How Does The Western Hemlock Reproduce?

Like all plants, western hemlock trees have to have a way of continuing their species. But, being an evergreen and a conifer, these magnificent trees have a slightly different method of doing so than many of the plants you’re more familiar with. So, how does the western hemlock reproduce? What is the growth rate of the young trees? Keep reading as we explore the answers to these questions and more!

How Does Western Hemlock Reproduce?

how does the western hemlock reproduce

Western hemlock is a conifer (like many others), which means that it produces pine cones instead of flowers. These pine cones are the seed-bearing structures of the trees.

Western hemlocks produce both male and female pine cones on a single tree. The male pine cones produce bits of pollen that are released at maturity; these bits of pollen blow in the wind to reach the female pine cones.

Meanwhile, female pine cones are slightly larger than the male pine cones, and they contain many infertile seeds. When they receive the pollen bits from the male flowers, the seeds are fertilized and begin to develop inside the cones.

Western hemlock pollination season takes place in the spring, from April in the southern parts of its range through June in the northern areas. The seeds inside the female cones develop throughout the summer months, reaching maturity by September and falling from the cones in October.

About half of the seeds in a mature pine cone are viable. When the pine cone opens to release the seeds, they blow on the wind and may be carried more than a mile away from the parent tree.

Western hemlock pine cones are small, no more than an inch or two long. Each tree produces many new pine cones each season, and old pine cones may remain on the trees for a couple of years after releasing their seeds.

Can Western Hemlock Be Propagated?

Can Western Hemlock Be Propagated

Propagation is a method of producing new plants without the use of seeds. Western hemlock trees can be successfully propagated using the following methods:


Layering involves rooting a branch of a plant before removing it from the parent plant. Many plants layer naturally, such as tomatoes and strawberries.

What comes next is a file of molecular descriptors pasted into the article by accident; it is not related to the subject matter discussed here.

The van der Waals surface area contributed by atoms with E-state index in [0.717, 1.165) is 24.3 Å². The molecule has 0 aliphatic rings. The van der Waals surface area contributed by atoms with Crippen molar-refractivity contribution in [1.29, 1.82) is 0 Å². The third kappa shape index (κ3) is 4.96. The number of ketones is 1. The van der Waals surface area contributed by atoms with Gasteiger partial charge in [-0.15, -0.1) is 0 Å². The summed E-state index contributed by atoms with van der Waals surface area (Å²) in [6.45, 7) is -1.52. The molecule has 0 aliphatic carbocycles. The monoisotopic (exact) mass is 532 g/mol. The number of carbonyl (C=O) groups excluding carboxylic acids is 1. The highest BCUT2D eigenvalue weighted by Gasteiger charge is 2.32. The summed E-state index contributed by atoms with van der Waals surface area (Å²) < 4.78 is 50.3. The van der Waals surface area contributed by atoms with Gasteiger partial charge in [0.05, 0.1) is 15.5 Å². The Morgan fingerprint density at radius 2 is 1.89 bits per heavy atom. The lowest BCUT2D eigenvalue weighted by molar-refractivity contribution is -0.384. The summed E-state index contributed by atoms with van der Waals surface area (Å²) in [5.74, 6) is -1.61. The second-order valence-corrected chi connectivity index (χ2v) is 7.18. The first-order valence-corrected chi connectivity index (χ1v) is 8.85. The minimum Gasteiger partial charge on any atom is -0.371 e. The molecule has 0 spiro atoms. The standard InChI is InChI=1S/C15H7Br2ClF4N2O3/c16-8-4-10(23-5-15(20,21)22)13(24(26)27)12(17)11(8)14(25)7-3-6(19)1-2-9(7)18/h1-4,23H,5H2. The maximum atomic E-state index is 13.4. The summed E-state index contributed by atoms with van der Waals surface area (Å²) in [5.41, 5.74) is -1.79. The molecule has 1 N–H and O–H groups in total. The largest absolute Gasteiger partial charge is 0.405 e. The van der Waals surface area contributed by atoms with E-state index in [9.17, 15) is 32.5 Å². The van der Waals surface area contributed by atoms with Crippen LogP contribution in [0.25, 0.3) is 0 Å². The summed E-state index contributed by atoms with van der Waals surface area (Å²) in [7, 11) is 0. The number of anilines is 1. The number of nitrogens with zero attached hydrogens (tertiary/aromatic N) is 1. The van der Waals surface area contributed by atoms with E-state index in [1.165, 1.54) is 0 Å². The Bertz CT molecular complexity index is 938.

Western hemlock can be layered by burying a section of a low-hanging stem under soil, or by mounding soil up around the stem above one or more branches that have shot off from the main stem.

This is typically done in the spring, and by the fall the buried sections should have sprouted roots; these are dug up and severed from the main plant. 


Cutting is a simpler process than layering; all you have to do is remove branches from the parent plant and place them in water or soil to develop roots. That said, not all cuttings root successfully.

Western hemlock can be propagated in this way, but it is almost easier to grow a new plant from seed. If you decide to propagate a western hemlock by cutting, it might help to add a rooting agent to the water or soil to encourage it to grow roots.

Similarly, cuttings from western hemlock can be easily grafted into existing trees. As long as the graft is performed correctly, the new stem is highly likely to take; there are few issues with compatibility between the scion (cutting) and rootstock (the existing plant).

According to the USDA, grafts are more likely to be successful than rooted cuttings.

What is the Growth Rate of a Western Hemlock?

Western hemlock seedlings grow very slowly at first, and they may be damaged or killed by extreme heat, cold, fire, and poor soil quality. They need loose, loamy soil full of organic material, and they do best when they sprout in shady spots.

Seedlings that survive their first year continue to grow very slowly. It is common for two-year-old hemlocks to stand no more than eight inches tall.

It takes time for these trees to establish themselves, but once they do, they begin growing more rapidly. Trees that are several years old and in optimum growing conditions may add as much as 24 inches to their height every year.

Western hemlocks may begin producing pine cones anytime after the age of ten, though in most cases they don’t begin successfully reproducing until they are 25 to 30 years old.

They typically live for around 300 to 500 years, though some western hemlocks have been known to live more than 1,200 years.

Check out this video to learn more about western hemlock trees:


Western hemlocks reproduce via seeds in their female pine cones which are fertilized by bits of pollen from the male pine cones. They can also be propagated to create rooted seedlings from branches, and fresh cuttings can easily be grafted into other trees.

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